So there.

    CONT’D’s for the same actor speaking again

    It makes it easier for them the first time they read it, which would hopefully be done in the privacy of their own heads and not live. By the time they get to read it in front of anyone it should be obvious. On the other hand it looks cluttered and pointless for ever.

    I’d rather have a pretty script than a happy actor.

  5. Good anal post Piers. Here’s mine:

    Lucy, what you’ve described is not a widow but an ORPHAN.

    The dialogue on page 1 has lost part of it’s speech so it’s a widow. The little bit that flows all on it’s lonesome onto page 2 is parentless and therefore an orphan; hence widows and orphans.

    Not that I want to be anal, it’ just that I . . .not gonna finish that.

    P.S. Ooh look I finished on ‘that’ without trying. I bags this week’s anal award.

  6. Ah – I think Lucy’s actually right.

    An orphan is when the first line of the next paragraph appears at the bottom of the page.

    A widow is when the last line appears over the page. Or, as we’re discussing, when the last word falls on the next line.

  7. Aww bugger. I think I meant a divorcee and foster-child instead.

  8. Yes, divorcee’s get their own page and foster-children are stuck in the appendix and forgotten about.

  9. Hah! I’ve just realised … Lucy said everyone knows what a widow is. EVERYONE! She even said it in capitals to annoy me.

    And Danny K jumps in with a beautiful rescue.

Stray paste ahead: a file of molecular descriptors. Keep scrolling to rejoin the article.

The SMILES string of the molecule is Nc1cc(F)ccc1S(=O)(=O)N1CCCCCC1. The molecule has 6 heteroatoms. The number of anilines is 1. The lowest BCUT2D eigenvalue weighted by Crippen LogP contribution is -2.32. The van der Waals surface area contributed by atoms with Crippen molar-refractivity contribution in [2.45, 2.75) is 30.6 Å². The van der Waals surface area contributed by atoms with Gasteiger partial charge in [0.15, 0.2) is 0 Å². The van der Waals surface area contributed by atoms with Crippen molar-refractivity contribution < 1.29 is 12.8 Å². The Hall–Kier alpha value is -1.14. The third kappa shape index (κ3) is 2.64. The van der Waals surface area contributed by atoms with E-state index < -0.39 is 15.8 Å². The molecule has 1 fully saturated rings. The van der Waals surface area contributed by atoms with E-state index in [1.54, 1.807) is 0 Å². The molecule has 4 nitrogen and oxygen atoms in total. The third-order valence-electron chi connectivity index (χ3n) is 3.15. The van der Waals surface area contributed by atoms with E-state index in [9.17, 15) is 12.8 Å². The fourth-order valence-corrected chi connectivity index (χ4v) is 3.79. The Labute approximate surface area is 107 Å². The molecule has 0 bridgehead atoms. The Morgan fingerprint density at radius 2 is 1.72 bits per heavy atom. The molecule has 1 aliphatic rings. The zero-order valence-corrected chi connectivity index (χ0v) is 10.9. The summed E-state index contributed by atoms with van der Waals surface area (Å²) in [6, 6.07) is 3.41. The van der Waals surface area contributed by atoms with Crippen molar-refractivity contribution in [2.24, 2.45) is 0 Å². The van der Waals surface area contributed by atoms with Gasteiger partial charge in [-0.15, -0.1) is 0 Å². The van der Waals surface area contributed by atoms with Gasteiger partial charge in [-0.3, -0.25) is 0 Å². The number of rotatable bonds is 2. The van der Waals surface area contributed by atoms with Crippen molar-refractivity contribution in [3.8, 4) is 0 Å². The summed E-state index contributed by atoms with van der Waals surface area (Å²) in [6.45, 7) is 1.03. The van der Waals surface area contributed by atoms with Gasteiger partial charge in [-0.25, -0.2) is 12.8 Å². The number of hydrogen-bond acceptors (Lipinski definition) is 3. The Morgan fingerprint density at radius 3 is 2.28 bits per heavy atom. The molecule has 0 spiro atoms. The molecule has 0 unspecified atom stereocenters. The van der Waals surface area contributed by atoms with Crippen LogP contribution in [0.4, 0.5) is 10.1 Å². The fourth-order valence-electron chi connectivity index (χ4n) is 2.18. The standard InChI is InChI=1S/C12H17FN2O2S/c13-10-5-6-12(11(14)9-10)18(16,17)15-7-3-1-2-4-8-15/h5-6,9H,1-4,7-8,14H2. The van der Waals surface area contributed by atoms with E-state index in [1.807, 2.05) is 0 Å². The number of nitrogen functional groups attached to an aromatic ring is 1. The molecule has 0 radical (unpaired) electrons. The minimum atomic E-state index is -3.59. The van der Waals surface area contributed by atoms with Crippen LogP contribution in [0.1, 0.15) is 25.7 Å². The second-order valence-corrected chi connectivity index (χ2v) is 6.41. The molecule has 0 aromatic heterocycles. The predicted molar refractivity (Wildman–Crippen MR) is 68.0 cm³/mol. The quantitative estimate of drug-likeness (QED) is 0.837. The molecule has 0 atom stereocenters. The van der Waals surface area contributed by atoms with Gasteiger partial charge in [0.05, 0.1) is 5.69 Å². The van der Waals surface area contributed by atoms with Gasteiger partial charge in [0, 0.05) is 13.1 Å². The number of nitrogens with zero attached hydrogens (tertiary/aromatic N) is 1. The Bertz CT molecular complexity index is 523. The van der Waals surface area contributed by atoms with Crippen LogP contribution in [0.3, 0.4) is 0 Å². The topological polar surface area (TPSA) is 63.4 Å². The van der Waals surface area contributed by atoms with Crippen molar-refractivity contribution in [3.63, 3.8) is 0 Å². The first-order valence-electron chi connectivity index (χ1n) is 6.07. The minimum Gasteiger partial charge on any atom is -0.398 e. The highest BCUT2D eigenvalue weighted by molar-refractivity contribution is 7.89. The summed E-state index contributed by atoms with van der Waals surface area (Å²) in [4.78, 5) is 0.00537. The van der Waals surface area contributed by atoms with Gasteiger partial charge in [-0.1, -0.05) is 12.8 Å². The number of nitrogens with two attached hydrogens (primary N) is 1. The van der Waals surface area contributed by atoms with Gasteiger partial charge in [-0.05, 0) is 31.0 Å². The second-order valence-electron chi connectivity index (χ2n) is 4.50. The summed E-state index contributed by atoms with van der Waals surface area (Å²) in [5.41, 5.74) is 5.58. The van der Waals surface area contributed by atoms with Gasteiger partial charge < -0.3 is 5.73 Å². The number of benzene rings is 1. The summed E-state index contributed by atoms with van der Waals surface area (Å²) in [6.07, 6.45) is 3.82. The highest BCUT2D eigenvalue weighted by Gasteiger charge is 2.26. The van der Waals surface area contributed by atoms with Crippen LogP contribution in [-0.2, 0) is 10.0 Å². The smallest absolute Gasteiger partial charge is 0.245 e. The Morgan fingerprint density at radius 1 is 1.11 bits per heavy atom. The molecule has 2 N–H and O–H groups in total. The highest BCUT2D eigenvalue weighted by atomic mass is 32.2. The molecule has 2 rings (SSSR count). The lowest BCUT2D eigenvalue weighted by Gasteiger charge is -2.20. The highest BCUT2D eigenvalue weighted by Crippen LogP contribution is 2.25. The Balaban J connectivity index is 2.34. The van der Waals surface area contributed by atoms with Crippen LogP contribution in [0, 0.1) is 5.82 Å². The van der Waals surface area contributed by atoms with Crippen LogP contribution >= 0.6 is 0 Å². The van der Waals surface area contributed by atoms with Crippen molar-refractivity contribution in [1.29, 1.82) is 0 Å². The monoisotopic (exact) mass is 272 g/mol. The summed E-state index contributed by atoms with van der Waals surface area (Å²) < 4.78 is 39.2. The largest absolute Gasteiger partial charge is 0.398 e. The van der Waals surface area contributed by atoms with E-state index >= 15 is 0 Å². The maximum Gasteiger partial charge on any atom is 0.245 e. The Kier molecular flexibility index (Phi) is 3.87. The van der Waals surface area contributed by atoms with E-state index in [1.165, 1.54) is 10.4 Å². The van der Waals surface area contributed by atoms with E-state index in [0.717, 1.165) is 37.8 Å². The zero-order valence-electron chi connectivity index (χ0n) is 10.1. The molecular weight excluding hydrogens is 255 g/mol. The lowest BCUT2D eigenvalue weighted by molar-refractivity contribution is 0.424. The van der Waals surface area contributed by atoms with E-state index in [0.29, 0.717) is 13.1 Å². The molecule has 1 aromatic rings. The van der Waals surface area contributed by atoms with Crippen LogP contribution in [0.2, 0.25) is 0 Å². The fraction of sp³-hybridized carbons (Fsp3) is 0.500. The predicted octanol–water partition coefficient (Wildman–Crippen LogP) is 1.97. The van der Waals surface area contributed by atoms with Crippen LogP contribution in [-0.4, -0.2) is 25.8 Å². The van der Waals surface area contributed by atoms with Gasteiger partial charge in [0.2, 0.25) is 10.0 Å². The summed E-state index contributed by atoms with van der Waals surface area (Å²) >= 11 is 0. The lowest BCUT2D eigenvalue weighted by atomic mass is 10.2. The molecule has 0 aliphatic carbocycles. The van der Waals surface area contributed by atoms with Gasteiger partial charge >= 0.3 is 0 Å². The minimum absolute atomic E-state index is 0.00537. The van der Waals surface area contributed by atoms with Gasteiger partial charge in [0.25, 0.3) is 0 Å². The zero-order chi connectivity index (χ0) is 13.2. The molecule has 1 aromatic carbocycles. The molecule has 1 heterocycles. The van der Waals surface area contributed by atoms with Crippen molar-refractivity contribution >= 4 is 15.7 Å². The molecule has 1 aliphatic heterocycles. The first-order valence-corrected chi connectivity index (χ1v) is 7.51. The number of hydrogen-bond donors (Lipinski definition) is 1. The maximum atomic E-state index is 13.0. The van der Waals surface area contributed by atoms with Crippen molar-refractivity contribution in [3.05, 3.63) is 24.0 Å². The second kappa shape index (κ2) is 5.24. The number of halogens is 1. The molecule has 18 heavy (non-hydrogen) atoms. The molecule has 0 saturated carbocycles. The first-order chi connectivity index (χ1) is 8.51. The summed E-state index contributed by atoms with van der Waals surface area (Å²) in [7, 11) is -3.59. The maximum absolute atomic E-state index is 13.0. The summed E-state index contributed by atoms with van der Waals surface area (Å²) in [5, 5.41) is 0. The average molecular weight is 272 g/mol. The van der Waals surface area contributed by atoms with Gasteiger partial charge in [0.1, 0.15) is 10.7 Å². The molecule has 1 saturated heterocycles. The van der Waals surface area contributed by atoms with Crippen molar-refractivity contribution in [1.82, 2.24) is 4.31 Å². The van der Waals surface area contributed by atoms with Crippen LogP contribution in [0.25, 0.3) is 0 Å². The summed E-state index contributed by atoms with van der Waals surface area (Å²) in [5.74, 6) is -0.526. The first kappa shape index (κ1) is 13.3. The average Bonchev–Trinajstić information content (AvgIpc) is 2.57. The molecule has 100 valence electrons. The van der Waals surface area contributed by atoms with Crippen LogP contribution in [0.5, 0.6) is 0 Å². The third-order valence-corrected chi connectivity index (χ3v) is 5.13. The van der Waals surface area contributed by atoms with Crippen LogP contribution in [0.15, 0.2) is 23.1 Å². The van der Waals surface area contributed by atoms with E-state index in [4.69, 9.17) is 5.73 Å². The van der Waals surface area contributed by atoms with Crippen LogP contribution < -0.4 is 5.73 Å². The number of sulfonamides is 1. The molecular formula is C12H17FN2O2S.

Thank you. Point to me, I think.

  10. You are not alone: having the same word directly underneath itself drives me crazy, and it always has.

  11. crustynomad

    I’m with Phil here – all annoyances shared down my way.

    I’m SOOOOOOOOO glad [deliberate caps] you mention double spaces after full stops as it irrates me beyond belief and like you, refuse to use them.

  12. Is anyone going to comment on the Star Trek costumes?

    Just to haul the post back to its original topic, I think the uniforms look ace Phill. I also think your good lady wife needs some serious educating about the benefits — nay, necessity — of commemorative plastic tat. She who has no communicator and phaser is lost! (You did a great job with the homemade tricorder, so at least she can scan stuff while she’s lost.)

  13. CONT’D’s for the same actor speaking again

    I have to agree with Piers but for a different reason. If you’re writing for a production then that’s fair enough but most scripts are going to have a script reader or producer reading it way before an actor gets hold of it. Making the script reader’s job easier seems worth doing.

    Double space after a full stop

    You’ve clearly made up your mind and nothing I say is going to change that. But just imagine me shaking my head, with a very disappointed look on my face. Maybe actions will speak louder than words.

  14. CONT’D’s

    Do they actually make reading easier? Is it not blindingly obvious who is speaking by the fact it has the speaker’s name in capital letters directly above the dialogue? Why does an extra word after the speaker’s name make it easier? Why should reading two words be easier than one? Do you still use CONT’D at the bottom of one page and the top of the next when a scene spills over? If not, why not? Does that not make it easier in the same way?